Maldives opposition slams ‘despotic’ President Abdulla Yameen over decision to leave Commonwealth

Yameen’s government said on Thursday that it had been treated ‘unjustly and unfairly’ by the Commonwealth

PUBLISHED : Friday, 14 October, 2016, 1:46pm
UPDATED : Friday, 14 October, 2016, 1:46pm

The main Maldives opposition party accused President Abdulla Yameen of behaving like a despot on Friday for quitting the Commonwealth in the face of mounting criticism over his rights record.

The party of the exiled former president Mohamed Nasheed said the unilateral decision to pull out of the 53-member bloc was another example of how Yameen was turning the honeymoon islands into a diplomatic pariah.

“President Yameen has made the Maldives a very isolated place,” the Maldivian Democratic Party (MDP) said in a statement. “This is an absolute despotic move, which says much about the Yameen regime and its political posturing and disregard for international or public opinion.”

The Maldives has been wrangling with the Commonwealth over its human rights record since the toppling of Nasheed, the Indian Ocean archipelago’s first democratically-elected leader, in February 2012.

President Yameen has made the Maldives a very isolated place. This is an absolute despotic move
Maldivian Democratic Party

Nasheed secured political asylum in Britain earlier this year after travelling to London for medical treatment while on prison leave from a controversial 13-year jail sentence.

The country of 340,000 Sunni Muslims is famed for its coral-fringed islands but has been gripped by political unrest since the fall of Nasheed and there are regular anti-government protests.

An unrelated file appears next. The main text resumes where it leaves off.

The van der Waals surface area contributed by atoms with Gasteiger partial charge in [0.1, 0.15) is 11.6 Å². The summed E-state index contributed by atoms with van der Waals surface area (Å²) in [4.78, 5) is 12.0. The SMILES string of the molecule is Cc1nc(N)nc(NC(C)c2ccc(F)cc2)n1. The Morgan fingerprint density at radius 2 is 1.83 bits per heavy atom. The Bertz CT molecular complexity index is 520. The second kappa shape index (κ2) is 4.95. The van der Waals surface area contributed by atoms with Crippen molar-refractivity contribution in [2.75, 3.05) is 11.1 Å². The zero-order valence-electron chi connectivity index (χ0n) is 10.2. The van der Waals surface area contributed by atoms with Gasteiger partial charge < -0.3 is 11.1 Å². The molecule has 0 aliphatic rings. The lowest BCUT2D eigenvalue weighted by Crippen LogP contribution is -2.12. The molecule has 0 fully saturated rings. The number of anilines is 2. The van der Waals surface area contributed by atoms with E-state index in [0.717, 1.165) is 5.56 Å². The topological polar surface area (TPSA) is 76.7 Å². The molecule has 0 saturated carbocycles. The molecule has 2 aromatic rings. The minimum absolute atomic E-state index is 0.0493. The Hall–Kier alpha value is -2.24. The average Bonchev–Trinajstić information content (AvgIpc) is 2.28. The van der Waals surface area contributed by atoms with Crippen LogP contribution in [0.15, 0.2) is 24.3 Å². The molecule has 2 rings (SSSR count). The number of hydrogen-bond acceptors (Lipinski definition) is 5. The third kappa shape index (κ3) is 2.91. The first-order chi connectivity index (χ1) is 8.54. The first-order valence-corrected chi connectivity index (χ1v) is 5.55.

The Commonwealth had put Male on notice after Nasheed stood down as president in 2012 and said he had been forced out in a coup.

Nasheed was accused of “terrorism” and jailed in 2015 for 13 years following a rushed trial which a UN panel found to be flawed. The US has warned that democracy is under threat in the Maldives.

Yameen’s government said on Thursday that it had been treated “unjustly and unfairly” by the Commonwealth, a voluntary association of more than 50 countries, mostly former territories of the British empire.

“The decision to leave the Commonwealth was difficult, but inevitable,” said a statement from the foreign ministry. It also accused the London-based Commonwealth Secretariat of interfering in its affairs.

The Commonwealth’s watchdog committee of foreign ministers last month voiced “deep disappointment at the lack of progress” in the Maldives. It said it would consider suspension at its next gathering in March 2017.

The Commonwealth Secretary-General Patricia Scotland said the organisation’s members and peoples “will share my sadness and disappointment” at the Maldives’ decision to quit.